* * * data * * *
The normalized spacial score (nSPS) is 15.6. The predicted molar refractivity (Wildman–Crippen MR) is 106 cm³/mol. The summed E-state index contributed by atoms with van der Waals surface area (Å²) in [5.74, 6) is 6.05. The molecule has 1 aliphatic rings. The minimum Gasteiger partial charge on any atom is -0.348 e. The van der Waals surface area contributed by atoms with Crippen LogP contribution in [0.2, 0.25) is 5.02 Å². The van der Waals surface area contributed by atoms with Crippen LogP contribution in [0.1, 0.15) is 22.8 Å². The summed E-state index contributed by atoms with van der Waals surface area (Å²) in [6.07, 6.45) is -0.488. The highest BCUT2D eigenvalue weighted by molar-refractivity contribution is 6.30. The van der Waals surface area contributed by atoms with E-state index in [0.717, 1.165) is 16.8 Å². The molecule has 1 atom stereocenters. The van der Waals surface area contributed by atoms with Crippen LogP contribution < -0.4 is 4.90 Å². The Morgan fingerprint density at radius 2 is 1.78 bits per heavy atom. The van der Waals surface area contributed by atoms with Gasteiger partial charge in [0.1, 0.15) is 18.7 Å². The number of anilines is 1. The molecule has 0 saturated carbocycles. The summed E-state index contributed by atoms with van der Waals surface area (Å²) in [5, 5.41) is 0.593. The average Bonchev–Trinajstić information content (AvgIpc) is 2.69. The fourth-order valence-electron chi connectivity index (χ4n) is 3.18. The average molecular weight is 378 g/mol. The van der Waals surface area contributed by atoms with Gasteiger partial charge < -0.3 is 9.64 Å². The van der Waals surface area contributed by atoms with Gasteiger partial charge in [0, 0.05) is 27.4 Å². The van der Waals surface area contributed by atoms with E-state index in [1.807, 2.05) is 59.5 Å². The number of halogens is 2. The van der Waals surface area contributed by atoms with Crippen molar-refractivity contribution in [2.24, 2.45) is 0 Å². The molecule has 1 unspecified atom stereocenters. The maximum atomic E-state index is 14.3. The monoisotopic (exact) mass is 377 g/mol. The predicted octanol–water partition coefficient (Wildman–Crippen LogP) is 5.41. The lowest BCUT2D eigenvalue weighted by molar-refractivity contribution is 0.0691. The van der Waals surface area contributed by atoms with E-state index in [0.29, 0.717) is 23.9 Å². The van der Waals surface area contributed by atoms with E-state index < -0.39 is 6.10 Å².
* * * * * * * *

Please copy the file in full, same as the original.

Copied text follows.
The normalized spacial score (nSPS) is 15.6. The predicted molar refractivity (Wildman–Crippen MR) is 106 cm³/mol. The summed E-state index contributed by atoms with van der Waals surface area (Å²) in [5.74, 6) is 6.05. The molecule has 1 aliphatic rings. The minimum Gasteiger partial charge on any atom is -0.348 e. The van der Waals surface area contributed by atoms with Crippen LogP contribution in [0.2, 0.25) is 5.02 Å². The van der Waals surface area contributed by atoms with Crippen LogP contribution in [0.1, 0.15) is 22.8 Å². The summed E-state index contributed by atoms with van der Waals surface area (Å²) in [6.07, 6.45) is -0.488. The highest BCUT2D eigenvalue weighted by molar-refractivity contribution is 6.30. The van der Waals surface area contributed by atoms with E-state index in [0.717, 1.165) is 16.8 Å². The molecule has 1 atom stereocenters. The van der Waals surface area contributed by atoms with Crippen LogP contribution < -0.4 is 4.90 Å². The Morgan fingerprint density at radius 2 is 1.78 bits per heavy atom. The van der Waals surface area contributed by atoms with Gasteiger partial charge in [0.1, 0.15) is 18.7 Å². The number of anilines is 1. The molecule has 0 saturated carbocycles. The summed E-state index contributed by atoms with van der Waals surface area (Å²) in [5, 5.41) is 0.593. The average Bonchev–Trinajstić information content (AvgIpc) is 2.69. The fourth-order valence-electron chi connectivity index (χ4n) is 3.18. The average molecular weight is 378 g/mol. The van der Waals surface area contributed by atoms with Gasteiger partial charge < -0.3 is 9.64 Å². The van der Waals surface area contributed by atoms with Gasteiger partial charge in [0, 0.05) is 27.4 Å². The van der Waals surface area contributed by atoms with E-state index in [1.807, 2.05) is 59.5 Å². The number of halogens is 2. The van der Waals surface area contributed by atoms with Crippen molar-refractivity contribution in [2.24, 2.45) is 0 Å². The molecule has 1 unspecified atom stereocenters. The maximum atomic E-state index is 14.3. The monoisotopic (exact) mass is 377 g/mol. The predicted octanol–water partition coefficient (Wildman–Crippen LogP) is 5.41. The lowest BCUT2D eigenvalue weighted by molar-refractivity contribution is 0.0691. The van der Waals surface area contributed by atoms with E-state index in [0.29, 0.717) is 23.9 Å². The van der Waals surface area contributed by atoms with E-state index < -0.39 is 6.10 Å².